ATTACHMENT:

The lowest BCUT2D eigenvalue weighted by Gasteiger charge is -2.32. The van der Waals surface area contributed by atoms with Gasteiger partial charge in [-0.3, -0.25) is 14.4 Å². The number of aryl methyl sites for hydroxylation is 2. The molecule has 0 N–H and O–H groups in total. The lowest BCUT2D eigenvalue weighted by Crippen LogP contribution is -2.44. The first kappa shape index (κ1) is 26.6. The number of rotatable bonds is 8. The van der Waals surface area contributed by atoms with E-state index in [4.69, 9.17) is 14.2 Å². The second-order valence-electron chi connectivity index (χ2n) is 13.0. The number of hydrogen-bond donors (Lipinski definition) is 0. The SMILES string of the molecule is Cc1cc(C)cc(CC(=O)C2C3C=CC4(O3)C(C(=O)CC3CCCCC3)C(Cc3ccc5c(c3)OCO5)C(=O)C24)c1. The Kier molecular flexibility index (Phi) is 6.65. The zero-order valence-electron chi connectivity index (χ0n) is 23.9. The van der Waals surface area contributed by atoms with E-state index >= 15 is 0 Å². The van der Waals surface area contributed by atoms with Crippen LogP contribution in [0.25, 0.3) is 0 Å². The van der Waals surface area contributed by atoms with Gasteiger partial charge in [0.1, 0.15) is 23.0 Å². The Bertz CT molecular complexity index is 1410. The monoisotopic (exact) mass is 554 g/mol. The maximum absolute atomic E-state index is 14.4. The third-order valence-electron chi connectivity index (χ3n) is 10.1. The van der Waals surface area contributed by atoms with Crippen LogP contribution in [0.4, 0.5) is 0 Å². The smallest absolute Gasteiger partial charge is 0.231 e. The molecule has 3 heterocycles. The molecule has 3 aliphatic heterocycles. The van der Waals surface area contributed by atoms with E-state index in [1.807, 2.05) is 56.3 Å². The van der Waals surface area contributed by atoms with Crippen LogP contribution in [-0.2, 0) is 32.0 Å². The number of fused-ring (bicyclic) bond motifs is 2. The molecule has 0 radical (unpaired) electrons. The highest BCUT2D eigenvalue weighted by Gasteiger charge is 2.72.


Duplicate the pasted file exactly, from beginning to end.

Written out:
The lowest BCUT2D eigenvalue weighted by Gasteiger charge is -2.32. The van der Waals surface area contributed by atoms with Gasteiger partial charge in [-0.3, -0.25) is 14.4 Å². The number of aryl methyl sites for hydroxylation is 2. The molecule has 0 N–H and O–H groups in total. The lowest BCUT2D eigenvalue weighted by Crippen LogP contribution is -2.44. The first kappa shape index (κ1) is 26.6. The number of rotatable bonds is 8. The van der Waals surface area contributed by atoms with E-state index in [4.69, 9.17) is 14.2 Å². The second-order valence-electron chi connectivity index (χ2n) is 13.0. The number of hydrogen-bond donors (Lipinski definition) is 0. The SMILES string of the molecule is Cc1cc(C)cc(CC(=O)C2C3C=CC4(O3)C(C(=O)CC3CCCCC3)C(Cc3ccc5c(c3)OCO5)C(=O)C24)c1. The Kier molecular flexibility index (Phi) is 6.65. The zero-order valence-electron chi connectivity index (χ0n) is 23.9. The van der Waals surface area contributed by atoms with E-state index >= 15 is 0 Å². The van der Waals surface area contributed by atoms with Crippen LogP contribution in [0.25, 0.3) is 0 Å². The van der Waals surface area contributed by atoms with Gasteiger partial charge in [0.1, 0.15) is 23.0 Å². The Bertz CT molecular complexity index is 1410. The monoisotopic (exact) mass is 554 g/mol. The maximum absolute atomic E-state index is 14.4. The third-order valence-electron chi connectivity index (χ3n) is 10.1. The van der Waals surface area contributed by atoms with Crippen LogP contribution in [0.4, 0.5) is 0 Å². The smallest absolute Gasteiger partial charge is 0.231 e. The molecule has 3 heterocycles. The molecule has 3 aliphatic heterocycles. The van der Waals surface area contributed by atoms with E-state index in [1.807, 2.05) is 56.3 Å². The van der Waals surface area contributed by atoms with Crippen LogP contribution in [-0.2, 0) is 32.0 Å². The number of fused-ring (bicyclic) bond motifs is 2. The molecule has 0 radical (unpaired) electrons. The highest BCUT2D eigenvalue weighted by Gasteiger charge is 2.72.